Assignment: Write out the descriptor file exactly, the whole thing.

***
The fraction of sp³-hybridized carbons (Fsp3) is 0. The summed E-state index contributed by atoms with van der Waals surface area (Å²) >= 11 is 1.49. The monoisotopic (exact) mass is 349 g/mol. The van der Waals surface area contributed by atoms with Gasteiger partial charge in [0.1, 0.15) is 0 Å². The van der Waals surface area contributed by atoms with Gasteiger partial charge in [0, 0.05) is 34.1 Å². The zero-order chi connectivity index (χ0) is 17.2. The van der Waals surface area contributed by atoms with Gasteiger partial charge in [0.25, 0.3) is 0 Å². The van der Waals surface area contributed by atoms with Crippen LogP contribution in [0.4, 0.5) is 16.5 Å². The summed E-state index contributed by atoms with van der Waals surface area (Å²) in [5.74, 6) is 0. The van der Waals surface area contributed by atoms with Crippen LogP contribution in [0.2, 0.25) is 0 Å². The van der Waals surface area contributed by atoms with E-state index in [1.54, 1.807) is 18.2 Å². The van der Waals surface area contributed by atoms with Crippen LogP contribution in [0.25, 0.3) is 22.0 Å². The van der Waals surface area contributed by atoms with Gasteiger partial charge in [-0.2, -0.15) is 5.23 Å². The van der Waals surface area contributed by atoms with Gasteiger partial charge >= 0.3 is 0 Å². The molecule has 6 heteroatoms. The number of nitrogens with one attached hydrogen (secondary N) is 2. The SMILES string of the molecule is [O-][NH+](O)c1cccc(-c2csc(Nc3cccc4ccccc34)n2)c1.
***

The fraction of sp³-hybridized carbons (Fsp3) is 0. The summed E-state index contributed by atoms with van der Waals surface area (Å²) >= 11 is 1.49. The monoisotopic (exact) mass is 349 g/mol. The van der Waals surface area contributed by atoms with Gasteiger partial charge in [0.1, 0.15) is 0 Å². The van der Waals surface area contributed by atoms with Gasteiger partial charge in [0, 0.05) is 34.1 Å². The zero-order chi connectivity index (χ0) is 17.2. The van der Waals surface area contributed by atoms with Gasteiger partial charge in [0.25, 0.3) is 0 Å². The van der Waals surface area contributed by atoms with Crippen LogP contribution in [0.4, 0.5) is 16.5 Å². The summed E-state index contributed by atoms with van der Waals surface area (Å²) in [5.74, 6) is 0. The van der Waals surface area contributed by atoms with Crippen LogP contribution in [0.2, 0.25) is 0 Å². The van der Waals surface area contributed by atoms with E-state index in [1.54, 1.807) is 18.2 Å². The van der Waals surface area contributed by atoms with Crippen LogP contribution in [0.25, 0.3) is 22.0 Å². The van der Waals surface area contributed by atoms with Gasteiger partial charge in [-0.2, -0.15) is 5.23 Å². The van der Waals surface area contributed by atoms with Gasteiger partial charge >= 0.3 is 0 Å². The molecule has 6 heteroatoms. The number of nitrogens with one attached hydrogen (secondary N) is 2. The SMILES string of the molecule is [O-][NH+](O)c1cccc(-c2csc(Nc3cccc4ccccc34)n2)c1.